House Flipping in NZ: 5 Expert Tips

Has watching home renos on TV got you thinking about the potential of renovating properties to make a quick profit? Canstar explains 5 expert tips to help you flip your first house.

What is house flipping?

House flipping is an investment approach that typically involves buying undervalued properties, renovating them and then selling them on at a profit. The aim is generally – theoretically at least – to complete this process quickly and to spend as little as possible on the renovation in order to maximise profit before moving on to the next flip.

When you consider the investment of finances, time and emotion that can be involved, flipping houses may not be for everyone. But for some ambitious Kiwi investors and renovators, the challenge and potential profit are significant motivators.

If you’re considering tackling a renovation project for profit, there’s a lot to think about: finding a suitable property, financing it, renovation costs and more.

1. Do your research

There are going to be high emotions and stress levels no matter how big or small your renovation, and if you are committing hard-earned dollars to a project, you want the best results.

To alleviate some of the stress, make sure you have a very clear budget and stay on top of it from the get go. Ask your contractors for their best hourly rate and their professional estimates of time and cost before you embark. Shop around till you find a team you feel comfortable with and be upfront about your expectations and budget with them.

2. Only spend what you can afford

If you expect to make a short-term return, it means that you are going to have to buy well. That means walking away from any property that is not under-priced. Don’t get caught up in an auction frenzy. Wait for the next one.

If you are renovating, get your costings right and make sure of planning approvals. Understand the condition of the property so that you don’t find unpleasant surprises as you go.

→Related article: How Much Does a Home Renovation Cost?

3. Be realistic when taking out a loan

When considering the financing required, don’t feel that it doesn’t matter because you won’t be repaying the loan for long. Assume the worst – that you won’t be able to sell for the price you want, and will have to hold the property.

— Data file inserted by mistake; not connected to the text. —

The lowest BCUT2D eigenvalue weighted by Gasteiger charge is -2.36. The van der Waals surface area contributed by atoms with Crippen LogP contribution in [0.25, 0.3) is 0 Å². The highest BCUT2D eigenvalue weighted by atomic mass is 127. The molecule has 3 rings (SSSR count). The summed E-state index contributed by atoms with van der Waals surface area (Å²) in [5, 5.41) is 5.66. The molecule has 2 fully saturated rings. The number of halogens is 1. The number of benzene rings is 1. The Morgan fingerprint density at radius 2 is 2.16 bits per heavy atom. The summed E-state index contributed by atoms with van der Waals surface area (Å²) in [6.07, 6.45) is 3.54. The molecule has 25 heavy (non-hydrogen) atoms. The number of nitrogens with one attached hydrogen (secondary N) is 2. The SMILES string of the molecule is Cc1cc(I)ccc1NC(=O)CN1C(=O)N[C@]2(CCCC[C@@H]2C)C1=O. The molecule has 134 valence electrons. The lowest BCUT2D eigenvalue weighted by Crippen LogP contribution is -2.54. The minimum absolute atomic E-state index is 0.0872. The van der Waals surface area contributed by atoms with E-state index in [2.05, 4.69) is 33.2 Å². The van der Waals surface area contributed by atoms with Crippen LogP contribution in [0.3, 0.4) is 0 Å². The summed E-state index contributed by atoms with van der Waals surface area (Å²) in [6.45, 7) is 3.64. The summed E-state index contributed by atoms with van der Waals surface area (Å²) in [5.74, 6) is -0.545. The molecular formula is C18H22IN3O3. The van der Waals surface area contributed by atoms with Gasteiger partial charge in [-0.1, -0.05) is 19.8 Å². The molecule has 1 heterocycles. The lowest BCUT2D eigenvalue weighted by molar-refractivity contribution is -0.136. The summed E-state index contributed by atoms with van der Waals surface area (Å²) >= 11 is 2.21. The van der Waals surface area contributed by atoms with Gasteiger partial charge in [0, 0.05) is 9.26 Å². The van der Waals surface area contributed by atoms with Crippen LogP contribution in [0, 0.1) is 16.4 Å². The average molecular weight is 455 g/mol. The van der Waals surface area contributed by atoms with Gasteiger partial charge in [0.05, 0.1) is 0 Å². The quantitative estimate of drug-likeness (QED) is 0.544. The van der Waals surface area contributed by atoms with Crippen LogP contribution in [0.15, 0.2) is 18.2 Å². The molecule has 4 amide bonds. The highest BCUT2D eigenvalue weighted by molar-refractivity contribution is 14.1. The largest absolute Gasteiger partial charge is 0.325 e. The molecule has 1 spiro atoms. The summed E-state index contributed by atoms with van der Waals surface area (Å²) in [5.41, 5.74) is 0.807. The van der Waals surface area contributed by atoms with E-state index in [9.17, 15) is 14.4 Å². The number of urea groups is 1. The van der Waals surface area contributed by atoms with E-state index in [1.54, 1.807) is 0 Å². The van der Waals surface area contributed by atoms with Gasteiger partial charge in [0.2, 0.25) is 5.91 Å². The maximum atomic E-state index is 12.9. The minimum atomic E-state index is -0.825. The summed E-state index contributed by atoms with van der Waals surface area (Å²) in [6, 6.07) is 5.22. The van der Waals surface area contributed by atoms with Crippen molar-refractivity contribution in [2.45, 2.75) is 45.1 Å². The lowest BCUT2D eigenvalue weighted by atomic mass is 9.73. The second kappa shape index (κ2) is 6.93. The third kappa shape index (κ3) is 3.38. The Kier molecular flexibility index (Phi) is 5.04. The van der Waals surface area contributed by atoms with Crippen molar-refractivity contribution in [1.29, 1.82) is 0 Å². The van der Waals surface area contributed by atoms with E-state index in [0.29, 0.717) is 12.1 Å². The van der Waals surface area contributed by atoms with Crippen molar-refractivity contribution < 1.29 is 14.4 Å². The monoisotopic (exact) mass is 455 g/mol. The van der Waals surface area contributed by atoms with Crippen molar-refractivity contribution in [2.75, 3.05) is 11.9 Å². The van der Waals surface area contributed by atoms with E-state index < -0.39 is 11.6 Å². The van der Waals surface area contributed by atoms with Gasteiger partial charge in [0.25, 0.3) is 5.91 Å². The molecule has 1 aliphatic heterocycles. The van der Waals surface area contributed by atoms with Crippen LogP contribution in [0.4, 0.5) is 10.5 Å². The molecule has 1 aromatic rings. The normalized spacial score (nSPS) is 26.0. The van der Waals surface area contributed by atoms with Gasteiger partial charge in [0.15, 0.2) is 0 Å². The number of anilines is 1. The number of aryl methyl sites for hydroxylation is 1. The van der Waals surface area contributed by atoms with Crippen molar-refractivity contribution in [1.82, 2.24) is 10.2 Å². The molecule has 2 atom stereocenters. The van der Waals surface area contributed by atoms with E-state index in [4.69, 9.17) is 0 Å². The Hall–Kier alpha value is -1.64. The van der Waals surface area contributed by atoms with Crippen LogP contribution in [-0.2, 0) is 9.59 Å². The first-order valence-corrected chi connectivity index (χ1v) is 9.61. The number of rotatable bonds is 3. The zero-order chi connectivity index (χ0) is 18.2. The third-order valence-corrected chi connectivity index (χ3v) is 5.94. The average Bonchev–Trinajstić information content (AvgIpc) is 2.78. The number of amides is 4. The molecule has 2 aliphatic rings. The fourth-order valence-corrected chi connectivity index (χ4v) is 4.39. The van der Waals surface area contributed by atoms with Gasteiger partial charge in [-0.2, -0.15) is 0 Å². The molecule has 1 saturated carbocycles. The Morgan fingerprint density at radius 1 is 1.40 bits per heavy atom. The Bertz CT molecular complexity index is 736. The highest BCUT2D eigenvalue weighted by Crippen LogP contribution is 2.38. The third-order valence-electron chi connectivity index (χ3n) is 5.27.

Consider getting a loan with a rate at the low end of the market. It must have the flexibility to be repaid early, which will rule out most fixed rate loans. Of course, you must be able to afford the repayments, or the bank will make the decisions for you.

4. Be prepared for the work and challenges involved

The only way to make a significant profit is to undertake structural renovations to a property. For example, adding extra living spaces, modernising it, adding an ensuite, making another room or adding an additional level.

This type of work requires professional skills. It involves builders, architects, development planning and permits. However, spending a lot of money on a renovation can lead to overcapitalisation. Be aware that there are ceiling prices on homes in most areas; people aren’t going to buy the most expensive house on a street just because you’ve done it up.

5. Keep a close eye on your costs

Keeping an eye on costs when renovating a house is crucial to ensure you don’t blow your budget and can make a profit when you sell. Doing the majority of renovations yourself can help cut down expensive labour costs. Try to only hire tradies for jobs you can’t do yourself, e.g. electrical work or plumbing.

To keep costs down, make sure you’re only buying what you can afford. It might be best to start in the outer suburbs where there’s more potential to grow – maybe a house that needs some TLC that you can renovate yourself without spending too much and blowing your budget.

→Related article: How Much Does a Home Renovation Cost?

Risks to be aware of

As well as the points already covered, there are some other potential risks that may be worth considering when it comes to renovating for profit. These risks associated with flipping houses can include:

1. Market conditions

If house prices across the market fall, selling your property on at a higher price in the short term may be a challenge, even if you’ve improved it cosmetically or structurally.

2. Interest rates

Rising interest rates could mean higher loan repayments and pressure on your budget.

3. Having trouble selling

If you need to hold onto a property for longer than expected, the costs can quickly mount and eat into any eventual profit you might make.

4. Unexpected costs

Unanticipated renovation costs can derail even the most carefully planned budget. Having a building inspection carried out before buying a property can help you avoid some nasty surprises.

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About the author of this page

This report was written by Canstar Content Producer, Caitlin Bingham. Caitlin is an experienced writer whose passion for creativity led her to study communication and journalism. She began her career freelancing as a content writer, before joining the Canstar team.

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